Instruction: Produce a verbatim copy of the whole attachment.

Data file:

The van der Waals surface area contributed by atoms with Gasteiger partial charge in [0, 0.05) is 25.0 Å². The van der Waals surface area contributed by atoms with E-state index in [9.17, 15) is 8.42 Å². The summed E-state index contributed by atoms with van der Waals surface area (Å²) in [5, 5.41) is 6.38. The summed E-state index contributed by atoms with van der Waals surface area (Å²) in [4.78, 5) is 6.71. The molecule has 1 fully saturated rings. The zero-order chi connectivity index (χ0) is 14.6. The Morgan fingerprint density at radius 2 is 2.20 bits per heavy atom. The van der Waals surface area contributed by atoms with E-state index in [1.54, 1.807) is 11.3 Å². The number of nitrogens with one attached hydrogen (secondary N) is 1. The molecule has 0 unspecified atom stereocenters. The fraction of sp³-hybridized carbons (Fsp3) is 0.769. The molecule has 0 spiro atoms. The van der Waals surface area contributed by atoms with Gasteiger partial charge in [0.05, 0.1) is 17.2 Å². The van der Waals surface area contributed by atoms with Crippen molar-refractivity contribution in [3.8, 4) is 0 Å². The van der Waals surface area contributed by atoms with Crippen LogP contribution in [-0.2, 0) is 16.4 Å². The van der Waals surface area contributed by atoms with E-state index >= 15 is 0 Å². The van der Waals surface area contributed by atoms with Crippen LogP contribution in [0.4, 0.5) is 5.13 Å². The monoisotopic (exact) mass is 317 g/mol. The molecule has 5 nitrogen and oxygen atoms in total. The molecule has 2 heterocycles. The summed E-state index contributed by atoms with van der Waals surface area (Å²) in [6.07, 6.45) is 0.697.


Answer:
The van der Waals surface area contributed by atoms with Gasteiger partial charge in [0, 0.05) is 25.0 Å². The van der Waals surface area contributed by atoms with E-state index in [9.17, 15) is 8.42 Å². The summed E-state index contributed by atoms with van der Waals surface area (Å²) in [5, 5.41) is 6.38. The summed E-state index contributed by atoms with van der Waals surface area (Å²) in [4.78, 5) is 6.71. The molecule has 1 fully saturated rings. The zero-order chi connectivity index (χ0) is 14.6. The Morgan fingerprint density at radius 2 is 2.20 bits per heavy atom. The van der Waals surface area contributed by atoms with E-state index in [1.54, 1.807) is 11.3 Å². The number of nitrogens with one attached hydrogen (secondary N) is 1. The molecule has 0 unspecified atom stereocenters. The fraction of sp³-hybridized carbons (Fsp3) is 0.769. The molecule has 0 spiro atoms. The van der Waals surface area contributed by atoms with Gasteiger partial charge in [0.05, 0.1) is 17.2 Å². The van der Waals surface area contributed by atoms with Crippen molar-refractivity contribution in [3.8, 4) is 0 Å². The van der Waals surface area contributed by atoms with Crippen LogP contribution in [-0.2, 0) is 16.4 Å². The van der Waals surface area contributed by atoms with E-state index >= 15 is 0 Å². The van der Waals surface area contributed by atoms with Crippen LogP contribution in [0.4, 0.5) is 5.13 Å². The monoisotopic (exact) mass is 317 g/mol. The molecule has 5 nitrogen and oxygen atoms in total. The molecule has 2 heterocycles. The summed E-state index contributed by atoms with van der Waals surface area (Å²) in [6.07, 6.45) is 0.697.